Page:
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>> Are you concerned about: "the future of computing as a viable field of study and work."
if yes: what are your major concerns? did the report address your concerns?

No, I'm not "concerned" about the future of computing as a viable field of study and work. Three reasons why I feel strongly about this are :

1) I still communicate with my computer with a keyboard. I don't talk to my computer, I don't communicate thoughts TO my computer, I just type things to it and it responds - I don't like typing ... so this will HAVE to keep many people busy for some time yet to entirely eliminate this cumbersome and ineffective communication method,

2) computing, in general, has a LONG way to go yet - while we've solved some interesting problems, computers are used largely to do the same things they've been doing for 50 years. Consider the classic word processor : why is the word processor still just a "word processor"? By now I would have expected the standard "word processor" to have integrated tools to help me better organize my thoughts, suggest directions I might do further research - perhaps even evaluate the logic of my outline and arguments to help me tighten my thoughts and flow of ideas. While there are tools that exist to help with a few of these tasks, they're not mainstream and they're still immature. Things like this should keep us busy for a very long time (perhaps even along with (1)),

3) human innovation will not end; as one field quiets another is born and innovation continues. As long as there are interesting problems, there will never be a shortage of work to be done. Furthermore as problems get more complex and challenging, solutions will require increasing levels of creativity and innovation.

>> What are the issues in the report
you most strongly agree with? you most strongly disagree with?

I wanted to read the chapter on education, so I did that and had a few observations and reactions :

1) I think the summary of the India education system was interesting and while it stated that there were large numbers of graduates, the quality of the graduates was not consistent. I think the message that there were so many graduates overshadows the quality problem. Furthermore, the chapter does not address the concerns of quality over quantity in spite of lower wages. It would have been interesting to see examples of organizations which have been affected by this quality/quantity issue. It is easy to see how one could actually spend MORE money on an offshore project if the end results do not meet the requirements and cannot be corrected cheaply. This is something that needs to be addressed : "fast, cheap or good, pick 2". I've worked in industry for over 12 years. I've seen the both the good and bad of offshoring in my career.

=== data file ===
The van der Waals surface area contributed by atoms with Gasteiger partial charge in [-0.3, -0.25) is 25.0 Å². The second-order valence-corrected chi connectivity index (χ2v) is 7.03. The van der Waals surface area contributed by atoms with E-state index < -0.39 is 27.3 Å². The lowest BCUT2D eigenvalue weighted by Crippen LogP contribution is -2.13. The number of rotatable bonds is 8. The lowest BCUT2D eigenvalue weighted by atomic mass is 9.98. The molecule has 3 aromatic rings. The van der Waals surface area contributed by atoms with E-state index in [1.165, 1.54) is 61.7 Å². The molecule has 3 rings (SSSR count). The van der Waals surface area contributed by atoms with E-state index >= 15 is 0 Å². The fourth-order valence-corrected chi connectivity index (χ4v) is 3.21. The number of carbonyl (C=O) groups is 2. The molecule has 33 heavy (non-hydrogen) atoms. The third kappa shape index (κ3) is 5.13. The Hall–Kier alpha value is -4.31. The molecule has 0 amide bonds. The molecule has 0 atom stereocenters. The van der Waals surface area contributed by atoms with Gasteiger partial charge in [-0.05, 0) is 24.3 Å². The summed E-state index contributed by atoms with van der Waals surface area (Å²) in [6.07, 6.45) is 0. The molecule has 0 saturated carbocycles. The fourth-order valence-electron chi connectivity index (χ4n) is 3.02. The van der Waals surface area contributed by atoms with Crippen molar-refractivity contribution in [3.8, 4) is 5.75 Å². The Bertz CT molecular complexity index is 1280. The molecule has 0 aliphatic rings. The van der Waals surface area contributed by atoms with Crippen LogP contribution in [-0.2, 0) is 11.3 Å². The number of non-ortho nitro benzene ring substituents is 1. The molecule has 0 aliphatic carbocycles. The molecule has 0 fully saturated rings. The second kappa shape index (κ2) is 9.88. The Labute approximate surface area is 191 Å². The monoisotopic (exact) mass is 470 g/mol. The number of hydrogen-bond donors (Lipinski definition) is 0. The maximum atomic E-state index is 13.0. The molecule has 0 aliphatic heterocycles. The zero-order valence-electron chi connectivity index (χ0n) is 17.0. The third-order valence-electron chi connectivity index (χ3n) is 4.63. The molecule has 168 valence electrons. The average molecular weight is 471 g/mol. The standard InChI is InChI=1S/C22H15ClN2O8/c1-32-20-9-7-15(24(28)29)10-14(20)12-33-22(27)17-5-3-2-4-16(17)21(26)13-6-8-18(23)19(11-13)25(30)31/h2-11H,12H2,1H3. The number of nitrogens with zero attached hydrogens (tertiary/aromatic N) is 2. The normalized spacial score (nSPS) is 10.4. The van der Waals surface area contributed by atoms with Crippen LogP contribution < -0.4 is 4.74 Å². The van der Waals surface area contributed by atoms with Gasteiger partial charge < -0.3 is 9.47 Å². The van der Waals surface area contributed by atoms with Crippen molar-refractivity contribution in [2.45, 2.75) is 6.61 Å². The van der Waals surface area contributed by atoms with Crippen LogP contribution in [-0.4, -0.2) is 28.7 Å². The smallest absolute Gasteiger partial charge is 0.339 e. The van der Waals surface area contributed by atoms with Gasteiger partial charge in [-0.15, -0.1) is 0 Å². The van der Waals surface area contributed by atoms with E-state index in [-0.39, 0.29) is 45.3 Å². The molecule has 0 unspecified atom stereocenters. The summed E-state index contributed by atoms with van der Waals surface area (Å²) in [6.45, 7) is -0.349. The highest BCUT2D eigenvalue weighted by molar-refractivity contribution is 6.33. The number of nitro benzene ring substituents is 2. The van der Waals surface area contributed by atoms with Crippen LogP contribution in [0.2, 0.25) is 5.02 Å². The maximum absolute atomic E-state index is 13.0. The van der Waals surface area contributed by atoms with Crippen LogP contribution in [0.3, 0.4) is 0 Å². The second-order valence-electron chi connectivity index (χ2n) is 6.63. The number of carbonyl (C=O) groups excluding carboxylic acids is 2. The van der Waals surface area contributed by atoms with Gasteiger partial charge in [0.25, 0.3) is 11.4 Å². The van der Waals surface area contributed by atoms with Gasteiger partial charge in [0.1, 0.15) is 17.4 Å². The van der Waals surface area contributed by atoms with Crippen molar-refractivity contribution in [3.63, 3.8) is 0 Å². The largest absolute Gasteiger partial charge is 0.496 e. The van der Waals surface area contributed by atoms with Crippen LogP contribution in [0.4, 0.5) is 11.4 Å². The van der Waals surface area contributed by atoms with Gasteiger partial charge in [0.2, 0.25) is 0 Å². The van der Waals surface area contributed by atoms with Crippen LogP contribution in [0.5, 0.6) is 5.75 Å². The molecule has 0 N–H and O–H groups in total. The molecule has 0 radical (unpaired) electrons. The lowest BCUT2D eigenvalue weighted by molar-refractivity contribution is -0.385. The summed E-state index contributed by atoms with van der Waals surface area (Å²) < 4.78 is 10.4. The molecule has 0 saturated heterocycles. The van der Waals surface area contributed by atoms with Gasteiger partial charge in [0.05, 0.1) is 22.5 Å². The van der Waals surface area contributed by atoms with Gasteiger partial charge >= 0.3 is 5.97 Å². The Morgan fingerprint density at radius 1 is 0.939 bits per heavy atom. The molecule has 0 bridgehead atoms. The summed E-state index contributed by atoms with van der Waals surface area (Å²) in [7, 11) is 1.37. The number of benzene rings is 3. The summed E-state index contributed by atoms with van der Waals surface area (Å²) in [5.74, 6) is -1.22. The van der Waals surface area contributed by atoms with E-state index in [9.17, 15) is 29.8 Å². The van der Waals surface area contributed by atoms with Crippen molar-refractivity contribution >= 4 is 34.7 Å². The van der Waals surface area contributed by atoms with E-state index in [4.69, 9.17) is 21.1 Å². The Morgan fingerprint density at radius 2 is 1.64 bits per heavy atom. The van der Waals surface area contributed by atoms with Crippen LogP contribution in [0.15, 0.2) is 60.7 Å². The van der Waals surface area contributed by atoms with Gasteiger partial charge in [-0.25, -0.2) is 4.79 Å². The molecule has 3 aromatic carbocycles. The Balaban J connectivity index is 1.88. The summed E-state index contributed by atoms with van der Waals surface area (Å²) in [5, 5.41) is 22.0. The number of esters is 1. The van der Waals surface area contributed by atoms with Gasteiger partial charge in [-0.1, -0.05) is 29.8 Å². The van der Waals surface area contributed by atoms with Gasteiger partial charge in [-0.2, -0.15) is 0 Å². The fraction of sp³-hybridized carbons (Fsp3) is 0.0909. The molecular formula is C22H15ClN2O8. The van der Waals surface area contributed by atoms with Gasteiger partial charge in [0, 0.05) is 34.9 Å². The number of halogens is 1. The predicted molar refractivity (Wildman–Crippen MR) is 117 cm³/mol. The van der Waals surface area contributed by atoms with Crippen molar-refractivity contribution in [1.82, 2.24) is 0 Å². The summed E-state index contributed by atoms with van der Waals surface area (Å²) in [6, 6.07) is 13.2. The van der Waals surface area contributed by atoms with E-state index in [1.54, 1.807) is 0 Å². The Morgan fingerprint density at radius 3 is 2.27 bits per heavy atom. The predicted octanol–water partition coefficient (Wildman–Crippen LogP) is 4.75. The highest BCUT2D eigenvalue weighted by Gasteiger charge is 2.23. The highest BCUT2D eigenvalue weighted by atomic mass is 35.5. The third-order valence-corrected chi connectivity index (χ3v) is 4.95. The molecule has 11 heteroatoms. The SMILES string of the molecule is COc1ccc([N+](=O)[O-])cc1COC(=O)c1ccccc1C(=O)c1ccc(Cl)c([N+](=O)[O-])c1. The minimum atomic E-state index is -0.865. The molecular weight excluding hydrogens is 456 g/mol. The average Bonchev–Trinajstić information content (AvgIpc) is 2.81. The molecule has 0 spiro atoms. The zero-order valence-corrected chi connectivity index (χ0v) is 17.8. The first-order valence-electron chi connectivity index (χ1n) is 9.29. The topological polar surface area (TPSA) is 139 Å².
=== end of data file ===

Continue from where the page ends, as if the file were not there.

2) I wholeheartedly agree that the US public universities need to be open to innovation faster. Many interesting things have happened in productive private funded projects, leaving the universities places of slow growth and old modes of thinking (seems contradictory when the sell of a university is one of creativity, free thought and limitless possibility). I think innovations in to broaden the scope and reach of "computer science" are important. I like what CMU is doing. I like what Indiana is doing. I like what UC Irvine is doing. More schools need to adopt innovation more quickly to come back to the fore of innovative social contribution.

3) The previous point ties in this last point. The authors in chapter 7 mention that there are a few reasons they can think of that enrollments in CS departments are going down : offshoring and dot-com job loss perceptions. They also mention the "quality and nature of material" being taught and that the focus on modern object-oriented paradigms and specific languages such as Java are "somewhat difficult for faculty to teach and students to learn". I think this is off-base for several reasons. First, my first formal programming language was Scheme. I would not exactly consider Scheme a hard language to learn, but the core concepts of the language are subtle and deep, particularly recursion and continuations. My second "formal" language was C. Compared to Java, C is much more complex and difficult to teach, especially when discussions turn to pointers and memory management. I personally think the authors missed out on a real opportunity to highlight what I believe is a reason students aren't finding "traditional" CS interesting : when they look at the course catalogs, nothing is grabbing their attention. They're not seeing courses in web design, service-oriented architecture (or "software architecture" - or even "great software architectures"), database design for highly scalable websites (i.e. "ebay under the hood"), real-time web servers, open source software systems (i.e. "greatest hits and greatest misses of the last 15 years of open source") or even web-based game design. These things will get an 18 year excited and interested, and they can be presented in a "computer science" way, that goes far beyond what a "vocational" curriculum would teach.

4) The authors admit that the US curriculum is largely out of date and needs revision, and that the current curriculum is geared at training academics. We should all consider that a healthy blend of fundamental skills and contemporaneous thinking is not only helpful to those who will be going strictly into industry, but also helpful for those staying in academia.

>> name one action which our department should undertake to address your major concerns
More course offerings in stuff outside the "core" of computer science. I like the fundamentals, but I also like the contemporary. I'd love to see a "greatest hits and greatest misses of open source software" class, as I think the OSS movement is very relevant to computer science education ( and the future of the field ).

Last modified 23 October 2007 at 12:22 am by K:M